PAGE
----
Link to Pubmed [PMID] – 12414539
Am. J. Pathol. 2002 Nov;161(5):1935-48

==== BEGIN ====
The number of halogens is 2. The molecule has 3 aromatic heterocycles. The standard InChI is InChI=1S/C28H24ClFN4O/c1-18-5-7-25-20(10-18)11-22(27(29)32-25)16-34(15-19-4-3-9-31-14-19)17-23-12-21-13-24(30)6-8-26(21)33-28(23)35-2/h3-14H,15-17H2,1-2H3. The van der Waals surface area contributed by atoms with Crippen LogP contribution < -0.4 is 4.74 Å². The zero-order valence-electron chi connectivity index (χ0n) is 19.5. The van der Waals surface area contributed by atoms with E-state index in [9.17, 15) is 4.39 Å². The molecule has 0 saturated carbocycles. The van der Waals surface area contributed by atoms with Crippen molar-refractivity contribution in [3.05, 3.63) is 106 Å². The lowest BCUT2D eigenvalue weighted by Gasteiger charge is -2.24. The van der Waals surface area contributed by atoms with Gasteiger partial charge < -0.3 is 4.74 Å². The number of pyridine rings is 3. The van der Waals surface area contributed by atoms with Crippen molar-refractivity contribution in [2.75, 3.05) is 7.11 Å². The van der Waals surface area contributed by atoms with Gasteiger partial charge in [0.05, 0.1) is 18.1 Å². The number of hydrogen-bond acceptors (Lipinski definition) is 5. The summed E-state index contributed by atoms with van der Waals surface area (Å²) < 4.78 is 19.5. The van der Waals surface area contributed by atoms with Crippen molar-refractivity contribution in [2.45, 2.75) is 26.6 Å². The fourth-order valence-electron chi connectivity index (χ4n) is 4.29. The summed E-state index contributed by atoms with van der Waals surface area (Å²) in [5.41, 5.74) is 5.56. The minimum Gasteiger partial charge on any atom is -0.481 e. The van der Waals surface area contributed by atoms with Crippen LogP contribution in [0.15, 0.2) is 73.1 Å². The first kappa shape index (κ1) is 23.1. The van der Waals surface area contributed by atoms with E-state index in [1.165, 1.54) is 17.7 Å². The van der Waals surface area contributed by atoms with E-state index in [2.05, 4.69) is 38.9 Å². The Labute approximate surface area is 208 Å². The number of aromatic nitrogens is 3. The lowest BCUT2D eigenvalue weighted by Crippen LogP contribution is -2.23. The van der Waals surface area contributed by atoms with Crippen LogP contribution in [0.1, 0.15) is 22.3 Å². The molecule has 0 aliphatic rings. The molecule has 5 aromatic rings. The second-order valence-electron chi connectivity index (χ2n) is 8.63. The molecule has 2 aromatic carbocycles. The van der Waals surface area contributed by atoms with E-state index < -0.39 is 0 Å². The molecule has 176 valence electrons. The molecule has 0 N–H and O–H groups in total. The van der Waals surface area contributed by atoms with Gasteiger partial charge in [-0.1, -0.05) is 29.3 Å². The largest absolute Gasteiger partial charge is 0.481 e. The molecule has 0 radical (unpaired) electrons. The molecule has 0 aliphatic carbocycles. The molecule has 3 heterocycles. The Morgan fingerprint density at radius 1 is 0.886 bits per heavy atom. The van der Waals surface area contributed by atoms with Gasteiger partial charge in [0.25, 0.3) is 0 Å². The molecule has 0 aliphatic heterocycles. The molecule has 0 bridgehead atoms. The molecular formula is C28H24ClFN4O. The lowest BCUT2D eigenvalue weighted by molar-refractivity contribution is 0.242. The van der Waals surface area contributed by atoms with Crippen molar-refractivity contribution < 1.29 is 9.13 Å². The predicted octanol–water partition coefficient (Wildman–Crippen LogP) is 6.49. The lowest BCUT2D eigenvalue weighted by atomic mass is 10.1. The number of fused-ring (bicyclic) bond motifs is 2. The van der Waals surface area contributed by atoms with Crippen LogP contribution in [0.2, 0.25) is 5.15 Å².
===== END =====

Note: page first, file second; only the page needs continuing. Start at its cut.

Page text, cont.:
Familial amyloidotic polyneuropathy (FAP) is a lethal autosomal dominant disorder characterized by systemic extracellular deposition of transthyretin (TTR) amyloid fibrils. Several groups have generated transgenic mice carrying human TTR Val30Met, the most common mutation in FAP. To study amyloidogenicity and cytotoxicity of different TTRs, we produced transgenic mice expressing human TTR Leu55Pro, one of the most aggressive FAP-related mutations. TTR deposition and presence of amyloid fibrils was investigated and compared to animals carrying the human TTR Val30Met gene kept under the same conditions. Deposition in a C57BL/6J background (TTR-Leu55Pro mice) and in a TTR-null background [TTR-Leu55Pro X TTR-knockout (KO) mice] was compared. Animals in a C57BL/6J background presented early (1 to 3 months) nonfibrillar TTR deposition but amyloid was absent. In a TTR-null background, presence of amyloid fibrils was detected starting at 4 to 8 months with a particular involvement of the gastrointestinal tract and skin. This data suggested that TTR homotetramers are more prone to fibril formation than TTR murine wild-type/human mutant heterotetramers. The nature of the deposited material was further investigated by immunocytochemistry. Both amorphous aggregates and small TTR fibrils were present in TTR-Leu55Pro X TTR-KO transgenics. We observed that these TTR deposits mimic the toxic effect of TTR deposits in FAP: animals with TTR deposition, present approximately twofold increased levels of nitrotyrosine in sites related to deposition. The TTR-Leu55Pro X TTR-KO mice here described are an important tool for the dual purpose of investigating factors involved in amyloidogenesis and in cytotoxicity of deposited TTR.